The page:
Notwithstanding that Rodillo answered the emergency call from the Hospital, Rodillo's advice to Barton as to how to successfully insert a catheter into Smith may have been insufficient, standing alone, to constitute evidence that Rodillo had consented to be Smith's doctor. See Minster v. Pohl, 206 Ga.App. 617, 618–620(1) (426 S.E.2d 204) (1992) (finding that although an emergency room doctor, upon request of a nurse, viewed an x-ray in order to verify whether the nurse had properly replaced the patient's feeding tube, there was no evidence that he did so as the patient's doctor). However, Rodillo's consulations with Barton went further than the insertion of the catheter; he also received a description of the patient's condition and history, and then asked Barton to order a PSA test. A PSA test, according to Barton, is not performed at the hospital and “has to be sent off.” Barton testified that he did not ask Rodillo why he asked for the test because Rodillo “[is] the expert.” Rodillo acknowledged that in the course of his practice when he is consulted about a patient who he decides to see that he may order tests over the phone through another physician, just like, Rodillo acknowledged, when he talked to Barton.
Melman also testified that someone other than Barton would have had to interpret and act upon the result of the PSA test, which was relevant to diagnose whether Smith had prostate cancer, an infarct, or an infection. As Melman explained:
The ER doctors, they see the patients in the emergency room. They either send them home, or they send them into the hospital. They don't follow them. So there's no point in telling the ER doctor to get a test which is going to take twenty-four or forty-eight hours to get back if he's not going to do anything with it. Someone, presumably the ordering doctor, has to act upon the results of that test.
Similarly, Durocher went over Smith's condition with Rodillo in detail, including “the physical exam, vital signs, [and] lab work,” and Rodillo informed Durocher of “some tests that [he] should order.” Durocher testified that, in particular, the twenty-four hour creatinine clearance test that Rodillo suggested was not a test he would generally order as a family practice physician.
Viewing the evidence and all reasonable deductions therefrom in favor of Smith, a trier of fact could conclude that Rodillo did not simply offer informal assistance to his colleagues, but that, consistent with his medical practice, by answering the emergency call from the Hospital, conferring with Barton and Durocher as to the patient's condition and history, and then ordering or suggesting specialized tests, he was acting as Smith's urologist. In other words, the evidence is sufficient to show that Rodillo “participate[d] in [Smith's] diagnosis and treatment, [thereby] support[ing] the implication that [he] consented to a physician-patient relationship.” (Citation and punctuation omitted) Rindsberg, supra at 273. See, e.g., Crisp Regional Hosp., supra at 585(5) (“Whether a consensual physician-patient relationship existed is generally a factual question for the trier of fact.”). It follows that the trial court erred in directing a verdict for Rodillo on the issue.
2. Smith also maintains that the trial court erred in granting Rodillo's motion to exclude Melman's testimony regarding the results of a “Semmes–Weinstein Monofilament Test” (the “Monofilament Test”) as they related to the causation and permanence of Smith's erectile dysfunction. We disagree with Smith to the extent he contends that the trial court erred in finding the Monofilament Test unreliable, but we agree with Smith that Melman's opinion as to the cause and permanence of Smith's erectile dysfunction should not be excluded. Accordingly, we vacate the trial court's order granting Rodillo's motion to exclude and remand with direction.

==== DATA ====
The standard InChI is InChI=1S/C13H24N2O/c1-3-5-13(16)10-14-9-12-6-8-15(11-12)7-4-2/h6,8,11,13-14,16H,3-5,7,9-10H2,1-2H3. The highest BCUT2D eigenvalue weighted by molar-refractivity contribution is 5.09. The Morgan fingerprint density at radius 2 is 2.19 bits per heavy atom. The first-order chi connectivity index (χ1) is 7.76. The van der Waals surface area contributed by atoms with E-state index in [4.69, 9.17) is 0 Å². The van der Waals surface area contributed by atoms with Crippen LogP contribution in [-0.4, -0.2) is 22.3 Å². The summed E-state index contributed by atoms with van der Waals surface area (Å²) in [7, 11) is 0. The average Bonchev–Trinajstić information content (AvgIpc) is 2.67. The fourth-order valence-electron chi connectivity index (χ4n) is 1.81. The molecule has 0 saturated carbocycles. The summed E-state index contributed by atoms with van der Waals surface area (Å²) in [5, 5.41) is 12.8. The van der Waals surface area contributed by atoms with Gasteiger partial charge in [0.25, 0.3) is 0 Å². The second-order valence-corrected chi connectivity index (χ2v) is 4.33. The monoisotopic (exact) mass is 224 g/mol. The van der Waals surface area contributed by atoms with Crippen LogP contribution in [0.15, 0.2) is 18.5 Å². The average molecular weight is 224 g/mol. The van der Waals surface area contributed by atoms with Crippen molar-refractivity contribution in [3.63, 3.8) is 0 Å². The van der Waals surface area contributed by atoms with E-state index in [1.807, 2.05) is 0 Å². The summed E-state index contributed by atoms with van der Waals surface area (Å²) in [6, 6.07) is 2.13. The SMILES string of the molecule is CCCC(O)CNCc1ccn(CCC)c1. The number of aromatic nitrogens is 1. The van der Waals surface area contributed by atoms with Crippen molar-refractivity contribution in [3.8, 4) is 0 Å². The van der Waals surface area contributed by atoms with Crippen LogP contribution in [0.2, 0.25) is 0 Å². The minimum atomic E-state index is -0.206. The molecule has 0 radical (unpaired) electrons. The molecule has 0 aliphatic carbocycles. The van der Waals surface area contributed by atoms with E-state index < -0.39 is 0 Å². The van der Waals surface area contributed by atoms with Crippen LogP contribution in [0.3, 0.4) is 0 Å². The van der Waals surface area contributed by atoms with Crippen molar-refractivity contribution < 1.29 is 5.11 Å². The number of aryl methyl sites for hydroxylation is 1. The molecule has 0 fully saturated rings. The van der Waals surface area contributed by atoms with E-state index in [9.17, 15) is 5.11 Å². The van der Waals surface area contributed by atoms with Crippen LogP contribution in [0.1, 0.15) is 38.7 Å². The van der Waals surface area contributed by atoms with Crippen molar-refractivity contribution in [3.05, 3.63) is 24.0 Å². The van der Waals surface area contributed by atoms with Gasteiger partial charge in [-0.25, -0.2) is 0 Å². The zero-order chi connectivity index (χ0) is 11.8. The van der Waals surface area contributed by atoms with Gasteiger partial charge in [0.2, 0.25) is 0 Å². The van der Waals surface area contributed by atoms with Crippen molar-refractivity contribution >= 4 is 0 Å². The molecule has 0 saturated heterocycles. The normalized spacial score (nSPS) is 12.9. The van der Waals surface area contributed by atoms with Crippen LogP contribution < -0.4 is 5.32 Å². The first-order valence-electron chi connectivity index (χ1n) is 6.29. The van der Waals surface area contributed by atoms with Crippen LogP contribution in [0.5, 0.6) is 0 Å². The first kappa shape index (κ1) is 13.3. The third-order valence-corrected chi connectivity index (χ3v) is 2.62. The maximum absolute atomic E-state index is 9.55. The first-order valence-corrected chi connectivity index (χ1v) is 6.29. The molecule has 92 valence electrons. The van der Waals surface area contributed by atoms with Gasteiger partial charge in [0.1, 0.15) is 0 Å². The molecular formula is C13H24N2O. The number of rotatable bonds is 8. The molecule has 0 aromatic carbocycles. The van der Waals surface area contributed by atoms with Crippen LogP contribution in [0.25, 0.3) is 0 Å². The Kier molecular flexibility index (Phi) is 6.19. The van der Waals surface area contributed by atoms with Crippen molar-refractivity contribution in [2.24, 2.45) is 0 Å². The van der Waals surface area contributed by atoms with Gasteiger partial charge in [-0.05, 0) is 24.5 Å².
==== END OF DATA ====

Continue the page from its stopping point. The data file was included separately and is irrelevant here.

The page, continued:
Rodillo moved to exclude Melman's testimony as it related to the causation and permanence of Smith's erectile dysfunction because, he maintained, Melman's conclusions were based on the results of the Monofilament Test, which was an unreliable methodology.2 Following a hearing, the trial court found that there was no evidence from Melman that the Monofilament Test was reliable, discounted the literature presented by Smith as failing to support Melman's causation opinion, and concluded that Melman's methodology failed to answer any of the reliability concerns voiced by the United States Supreme Court in Daubert v. Merrell Dow Pharmaceuticals, Inc., 509 U.S. 579 (113 SCt, 125 LE2d 469) (1993) .3 The trial court then ruled that Melman “will be prohibited from expressing an opinion regarding the results of the ‘monofilament’ test as they relate to the permanence4 of [Smith's] erectile dysfunction.”
The evidence showed that Melman is a urologist with 40 years of experience who specializes in erectile dysfunction, and that he has treated many patients with numbness or decreased sensation in the penis. When Melman examined Smith he found that about half of the skin on Smith's penis had been excised and replaced with a partial thickness skin graft. Melman then performed “quantitative neurosensory testing” and concluded “that [Smith] had absolutely no sensation, zero to touch using [the Monofiliment Test] in the region of his partial thickness skin grafts․” According to Melman, Smith's ability to have intercourse would be impaired because of the absence of sensation on his penis and that the steps that might be taken so that Smith could have a sustained erection would not correct that problem. Melman also opined that Smith's skin debridement and grafting led to scarring, loss of genital sensation, and his loss of sustained erection.
Melman explained that “testing for sensation ․ is a subjective test” but that “some investigators have set up methods of using ․ devices to make a subjective test as objective as possible.” The Monofilament Test, according to Melman, employs “thin fiber[s] made out of plastic of varying diameters” which are placed on an area to be tested for “perceived sensation,” and that “you have a number ․ that's related to a specific pressure that the monofilament gives and there are ․ standards of what is normal and what is abnormal.” When asked whether the Monofilament Test was generally accepted by urologists, Melman responded, “I don't know the answer to that.” Melman acknowledged, however, that “not many urologists do this,” that the monofilaments are usually used by a neurologist, and that he was a “trailblazer.” He also indicated that he performed the test on Smith because “we published some papers of quantitative neurosensory testing” and, somewhat ambiguously, “I don't know of anyone else who does that.”